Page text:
Teresa C. LaGrange received her Ph.D. in Sociology from the University of Alberta in 1996, and joined the Department of Sociology at Cleveland State University the same year. Her research has focused primarily on contemporary theories of crime and delinquency, and police practices in handling mentally ill offenders. Her articles have been published in Criminology, Journal of Research in Crime and Delinquency, and The Canadian Journal of Sociology.
Christopher A. Mallett teaches research methods, statistics, program evaluation, and mental health policy graduate and undergraduate courses in Cleveland State University's School of Social Work.  He is licensed in Ohio as an independent social worker and attorney, and conducts trainings nationwide for juvenile court judges and other court personnel on disability law and juvenile delinquency. His research and scholarship focuses on children and adolescents with certain disabilities and their involvement with juvenile courts; specifically the impact that mental health disorders, substance abuse, special education disabilities, and trauma/maltreatment victimization have on delinquency and crime.  He has published over 35 research papers, book chapters, and law reviews, as well as a textbook (Linking disorders to delinquency: Treating high-risk youth in the juvenile justice system) on these topics.  Before academe, Dr. Mallett worked for over a decade with at-risk children/adolescents and their families in Ohio, Maryland, and the District of Columbia. In addition, he had assisted in the resettlement of refugees/asylees and their families to this country, performed vocational counseling and job placement with numerous different populations, and was a marketing director and sales representative for two different companies.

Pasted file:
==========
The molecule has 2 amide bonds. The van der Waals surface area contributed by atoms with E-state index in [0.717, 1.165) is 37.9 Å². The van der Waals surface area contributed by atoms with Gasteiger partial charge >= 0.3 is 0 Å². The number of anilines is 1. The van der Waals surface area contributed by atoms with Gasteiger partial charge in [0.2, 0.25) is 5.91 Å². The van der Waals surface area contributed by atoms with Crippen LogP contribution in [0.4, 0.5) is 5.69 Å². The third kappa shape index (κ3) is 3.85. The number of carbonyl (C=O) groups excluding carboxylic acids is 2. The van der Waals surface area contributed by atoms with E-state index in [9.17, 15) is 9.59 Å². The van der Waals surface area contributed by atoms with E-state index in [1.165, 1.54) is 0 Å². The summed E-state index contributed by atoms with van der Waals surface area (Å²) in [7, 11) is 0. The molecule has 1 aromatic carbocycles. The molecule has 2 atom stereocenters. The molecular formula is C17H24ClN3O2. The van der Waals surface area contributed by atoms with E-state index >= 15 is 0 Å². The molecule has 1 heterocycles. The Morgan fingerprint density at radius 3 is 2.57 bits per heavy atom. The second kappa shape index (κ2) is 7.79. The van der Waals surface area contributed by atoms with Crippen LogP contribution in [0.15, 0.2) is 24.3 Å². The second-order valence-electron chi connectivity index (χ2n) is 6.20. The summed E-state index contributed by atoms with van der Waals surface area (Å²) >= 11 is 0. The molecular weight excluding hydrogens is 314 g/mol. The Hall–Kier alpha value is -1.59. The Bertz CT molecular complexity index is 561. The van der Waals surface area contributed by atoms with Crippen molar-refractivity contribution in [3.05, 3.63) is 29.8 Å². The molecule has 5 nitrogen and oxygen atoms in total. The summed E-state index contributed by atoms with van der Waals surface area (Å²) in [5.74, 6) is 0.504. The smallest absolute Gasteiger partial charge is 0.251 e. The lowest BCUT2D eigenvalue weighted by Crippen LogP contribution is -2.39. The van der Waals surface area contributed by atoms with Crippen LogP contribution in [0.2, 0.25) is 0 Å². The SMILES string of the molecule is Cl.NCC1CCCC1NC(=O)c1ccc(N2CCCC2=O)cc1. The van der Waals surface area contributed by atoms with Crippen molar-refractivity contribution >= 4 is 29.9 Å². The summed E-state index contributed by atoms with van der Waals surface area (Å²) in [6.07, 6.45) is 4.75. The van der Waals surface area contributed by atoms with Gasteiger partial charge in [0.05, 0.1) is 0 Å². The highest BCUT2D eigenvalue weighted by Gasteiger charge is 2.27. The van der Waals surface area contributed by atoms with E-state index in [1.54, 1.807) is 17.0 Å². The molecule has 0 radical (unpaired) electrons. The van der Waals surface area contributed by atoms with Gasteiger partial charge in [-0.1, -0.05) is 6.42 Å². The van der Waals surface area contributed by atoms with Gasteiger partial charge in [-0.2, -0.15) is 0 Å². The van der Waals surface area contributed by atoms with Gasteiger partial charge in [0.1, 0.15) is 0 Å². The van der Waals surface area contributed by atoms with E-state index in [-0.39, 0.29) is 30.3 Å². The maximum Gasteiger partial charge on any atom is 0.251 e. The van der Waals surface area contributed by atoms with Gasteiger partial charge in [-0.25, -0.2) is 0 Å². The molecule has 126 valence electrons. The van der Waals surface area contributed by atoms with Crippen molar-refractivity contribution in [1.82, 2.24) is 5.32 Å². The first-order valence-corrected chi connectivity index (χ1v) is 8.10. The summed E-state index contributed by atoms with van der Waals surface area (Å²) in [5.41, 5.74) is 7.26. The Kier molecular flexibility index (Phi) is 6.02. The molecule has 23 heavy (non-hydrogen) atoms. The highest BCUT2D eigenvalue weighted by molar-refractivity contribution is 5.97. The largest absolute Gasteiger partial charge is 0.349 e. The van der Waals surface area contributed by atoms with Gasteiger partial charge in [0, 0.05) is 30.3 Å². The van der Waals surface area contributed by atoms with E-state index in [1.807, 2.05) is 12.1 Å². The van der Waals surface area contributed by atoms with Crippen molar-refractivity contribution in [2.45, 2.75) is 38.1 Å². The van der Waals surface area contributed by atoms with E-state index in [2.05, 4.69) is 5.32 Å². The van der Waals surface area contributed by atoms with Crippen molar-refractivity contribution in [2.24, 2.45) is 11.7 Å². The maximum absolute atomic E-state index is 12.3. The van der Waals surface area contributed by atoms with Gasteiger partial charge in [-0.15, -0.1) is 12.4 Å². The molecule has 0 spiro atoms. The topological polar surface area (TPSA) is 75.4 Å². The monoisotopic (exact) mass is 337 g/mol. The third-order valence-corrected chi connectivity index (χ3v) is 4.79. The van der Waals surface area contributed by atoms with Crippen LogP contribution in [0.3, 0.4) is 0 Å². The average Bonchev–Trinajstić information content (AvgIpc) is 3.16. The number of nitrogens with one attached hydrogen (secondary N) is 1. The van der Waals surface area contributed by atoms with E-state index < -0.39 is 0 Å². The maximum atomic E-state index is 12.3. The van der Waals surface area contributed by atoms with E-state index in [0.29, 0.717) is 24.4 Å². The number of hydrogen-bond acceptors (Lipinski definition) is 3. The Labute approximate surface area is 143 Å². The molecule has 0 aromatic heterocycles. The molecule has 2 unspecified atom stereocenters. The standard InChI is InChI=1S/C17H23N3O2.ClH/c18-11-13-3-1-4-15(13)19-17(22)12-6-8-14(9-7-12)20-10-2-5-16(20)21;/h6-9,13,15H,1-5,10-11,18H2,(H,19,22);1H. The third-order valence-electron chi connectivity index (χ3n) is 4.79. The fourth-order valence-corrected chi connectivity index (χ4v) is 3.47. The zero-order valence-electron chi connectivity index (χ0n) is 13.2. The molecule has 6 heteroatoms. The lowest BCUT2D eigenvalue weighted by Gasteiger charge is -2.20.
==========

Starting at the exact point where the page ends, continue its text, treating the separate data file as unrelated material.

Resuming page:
Photo not available Jill E. Rudd received her Ph.D. from Kent State University. Dr. Rudd is a professor of communication and has done extensive work in aggressive communication and violence. She has received several grants examining the role of aggression among incarcerated mothers, domestic violence victims and offenders, and in family violence. In addition, Dr. Rudd's research extends her study in conflict resolution in intercultural negotiations. She has written over 70 papers and journal articles and recently coauthored a book examining the role of communication and negotiation. Dr. Rudd has served on a variety of boards, including the State of Ohio Dispute Resolution and Conflict Management Commission, National Institute of Justice Research and Evaluation Consultant, U.S. Federal Department of Homeland Security, and the Cleveland Mediation Center.
Patricia Stoddard Dare earned her PhD from the George Warren Brown School of Social Work at Washington University in St. Louis in 2004. She is also a former Mental Health Services Research Fellow for the National Institute of Mental Health. She joined the faculty in the School of Social Work at Cleveland State University in 2006. In addition to teaching courses in program evaluation, research methods, and substance abuse, Dr. Stoddard Dare is the Co-Coordinator of the Chemical Dependency Certificate Program. She has published many articles pertaining to the intersection of juvenile delinquency and gender, race, child abuse, substance abuse, mental health difficulties, and educational disabilities.
Valerie Wright Valerie L. Wright earned her Ph.D. in Sociology from the Ohio State University in 2009 and joined the Department of Sociology at Cleveland State University in 2012. She has a diverse background in research, policy evaluation, advocacy, and teaching. In addition, she has worked in corrections with both adults and juvenile offenders. Her research interests include race and gender disparities in the criminal justice system, sentencing policy, and the effects of mass incarceration. Her most recent publication is a book titled Could Quicker Executions Deter Homicides which examines whether long waits on death row have implications for the deterrent value of capital punishment.